Wednesday, February 24, 2010

Who Are We to Judge?

A Healthy Dose of Criticism is a Good Thing

Recently Patti LaBelle (known for her malleable hair), was in the news for stating that "some" people don't have the qualifications required to judge the contestants on American Idol.
She doesn't name names (fair enough). She also thinks many of the comments are too mean.

Now Patti isn't the only person saying stuff like this - I just couldn't resist the opportunity to remind everyone that the woman could rock her hair like a peacock, (that's what a "New Attitude" will do). Comments like this are funny to me for a few reasons. Lots of people have said that AI is "too mean" and that some judges, Ellen DeGeneres, in particular, doesn't have the cred to sit in judgement. But think about it. Consumers of downloads, CDs, etc., are for the most part "non-musicians". Doesn't that earn us a place at the table? We're going to end up being the judge anyway (AI is a contest and the general public is asked to vote, regardless of musical training or knowledge). We'll also eventually "vote" with our wallets.
And the claim that these judges say mean things pales in comparison to the painful realities of actual show business. One of the most valuable things a performer can receive (sometimes even more valuable than the opportunity itself) is ADVICE. AI is a lesson in how to handle this - and how to move forward.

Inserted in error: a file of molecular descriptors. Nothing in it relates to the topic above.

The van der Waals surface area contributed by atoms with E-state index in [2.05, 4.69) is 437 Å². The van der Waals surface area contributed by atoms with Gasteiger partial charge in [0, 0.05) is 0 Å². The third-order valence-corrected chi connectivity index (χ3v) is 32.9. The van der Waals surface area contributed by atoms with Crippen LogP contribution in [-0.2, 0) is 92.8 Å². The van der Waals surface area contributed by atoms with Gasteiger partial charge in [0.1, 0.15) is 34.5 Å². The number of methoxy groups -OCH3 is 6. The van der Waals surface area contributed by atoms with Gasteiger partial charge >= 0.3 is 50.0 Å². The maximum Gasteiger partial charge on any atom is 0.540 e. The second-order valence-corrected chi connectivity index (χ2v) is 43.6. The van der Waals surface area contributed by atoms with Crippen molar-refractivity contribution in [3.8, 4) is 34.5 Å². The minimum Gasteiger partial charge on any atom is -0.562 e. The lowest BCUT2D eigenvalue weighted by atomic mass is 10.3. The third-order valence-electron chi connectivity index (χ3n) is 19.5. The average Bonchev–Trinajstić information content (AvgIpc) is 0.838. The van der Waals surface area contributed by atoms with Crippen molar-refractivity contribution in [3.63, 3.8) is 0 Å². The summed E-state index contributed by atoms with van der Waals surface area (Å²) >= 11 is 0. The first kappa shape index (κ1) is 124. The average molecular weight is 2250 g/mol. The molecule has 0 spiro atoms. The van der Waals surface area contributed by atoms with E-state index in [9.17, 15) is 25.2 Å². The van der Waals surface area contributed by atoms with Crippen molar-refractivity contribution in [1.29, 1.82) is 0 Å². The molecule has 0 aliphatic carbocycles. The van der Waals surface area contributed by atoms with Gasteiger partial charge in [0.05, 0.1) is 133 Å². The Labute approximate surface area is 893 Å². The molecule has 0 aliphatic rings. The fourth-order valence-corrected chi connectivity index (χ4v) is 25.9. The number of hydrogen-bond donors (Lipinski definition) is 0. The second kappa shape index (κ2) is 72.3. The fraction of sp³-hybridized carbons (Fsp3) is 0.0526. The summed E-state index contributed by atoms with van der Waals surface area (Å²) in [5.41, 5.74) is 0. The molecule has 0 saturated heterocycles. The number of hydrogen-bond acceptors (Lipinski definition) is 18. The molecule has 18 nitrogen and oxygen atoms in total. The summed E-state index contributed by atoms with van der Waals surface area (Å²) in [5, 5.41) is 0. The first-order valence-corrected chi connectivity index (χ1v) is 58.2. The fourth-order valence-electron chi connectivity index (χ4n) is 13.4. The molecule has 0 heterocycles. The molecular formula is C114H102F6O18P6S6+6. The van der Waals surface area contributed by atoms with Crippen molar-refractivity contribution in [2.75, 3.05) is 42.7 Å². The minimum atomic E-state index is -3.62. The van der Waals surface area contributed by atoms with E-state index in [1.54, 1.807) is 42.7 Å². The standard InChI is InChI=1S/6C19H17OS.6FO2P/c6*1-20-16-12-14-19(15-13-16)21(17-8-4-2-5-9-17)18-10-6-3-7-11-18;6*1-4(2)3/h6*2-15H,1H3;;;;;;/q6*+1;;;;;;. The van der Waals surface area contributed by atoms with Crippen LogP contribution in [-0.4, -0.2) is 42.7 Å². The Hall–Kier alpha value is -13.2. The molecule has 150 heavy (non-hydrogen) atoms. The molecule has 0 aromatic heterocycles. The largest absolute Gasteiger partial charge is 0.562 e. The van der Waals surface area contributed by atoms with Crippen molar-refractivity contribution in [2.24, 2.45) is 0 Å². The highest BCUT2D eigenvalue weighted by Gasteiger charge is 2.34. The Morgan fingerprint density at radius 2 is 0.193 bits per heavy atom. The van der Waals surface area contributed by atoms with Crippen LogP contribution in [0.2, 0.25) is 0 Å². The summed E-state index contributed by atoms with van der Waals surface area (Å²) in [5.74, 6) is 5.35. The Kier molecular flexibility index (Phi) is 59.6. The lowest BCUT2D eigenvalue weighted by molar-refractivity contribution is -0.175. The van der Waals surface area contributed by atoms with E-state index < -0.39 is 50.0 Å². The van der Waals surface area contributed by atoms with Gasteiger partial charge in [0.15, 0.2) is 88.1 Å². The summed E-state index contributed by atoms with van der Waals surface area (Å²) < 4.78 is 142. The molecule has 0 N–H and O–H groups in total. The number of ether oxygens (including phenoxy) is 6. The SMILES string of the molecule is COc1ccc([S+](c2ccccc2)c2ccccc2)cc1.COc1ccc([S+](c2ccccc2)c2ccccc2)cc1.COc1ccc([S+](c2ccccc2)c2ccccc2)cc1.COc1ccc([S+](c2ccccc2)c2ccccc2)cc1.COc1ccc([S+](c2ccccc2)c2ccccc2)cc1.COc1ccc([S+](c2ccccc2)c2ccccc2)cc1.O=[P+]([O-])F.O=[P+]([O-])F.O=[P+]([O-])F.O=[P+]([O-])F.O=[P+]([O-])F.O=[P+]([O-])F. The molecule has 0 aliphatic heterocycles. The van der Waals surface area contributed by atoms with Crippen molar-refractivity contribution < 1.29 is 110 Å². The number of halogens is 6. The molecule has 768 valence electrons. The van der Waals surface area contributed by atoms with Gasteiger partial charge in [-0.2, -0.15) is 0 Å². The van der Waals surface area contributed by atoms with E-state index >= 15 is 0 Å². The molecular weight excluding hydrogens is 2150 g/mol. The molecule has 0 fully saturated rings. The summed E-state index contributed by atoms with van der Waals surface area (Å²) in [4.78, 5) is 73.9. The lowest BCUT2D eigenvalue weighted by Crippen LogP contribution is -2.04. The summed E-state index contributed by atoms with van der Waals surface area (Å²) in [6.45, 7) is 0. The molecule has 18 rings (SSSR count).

At the age of 8 I was dancing with the Tennessee Ballet Company and believe me, even at that age, the real world doesn't pad criticism with any niceties. My German teacher explained to me after a particularly aggressive lashing regarding my turn out and posture (hot tears rolling down my cheeks) that I was lucky. The rest of the class was simply not even good enough to waste her time critiquing. That incident at such an early age prepared me (though, not always - sometimes it is chemistry) for dealing with criticism and direction. Personally, I judge the contestants on how well they receive and apply the valuable criticism they receive.

There are simple facts. Some people "have it", and some people don't. Doesn't matter how badly they "want it", they got to "have it" first. If we spoon feed all of the "have-nots" we'd have even more crap on the radio to listen to, and a lot fewer people waiting tables at restaurants. I wish they were even harsher. These people are performing live on television 2-3 nights a week, we should be asking ourselves are they worth it?


  1. 從人生中拿走友誼,猶如從生活中移走陽光........................................

  2. Thanks for the comment. Wish I knew what it said.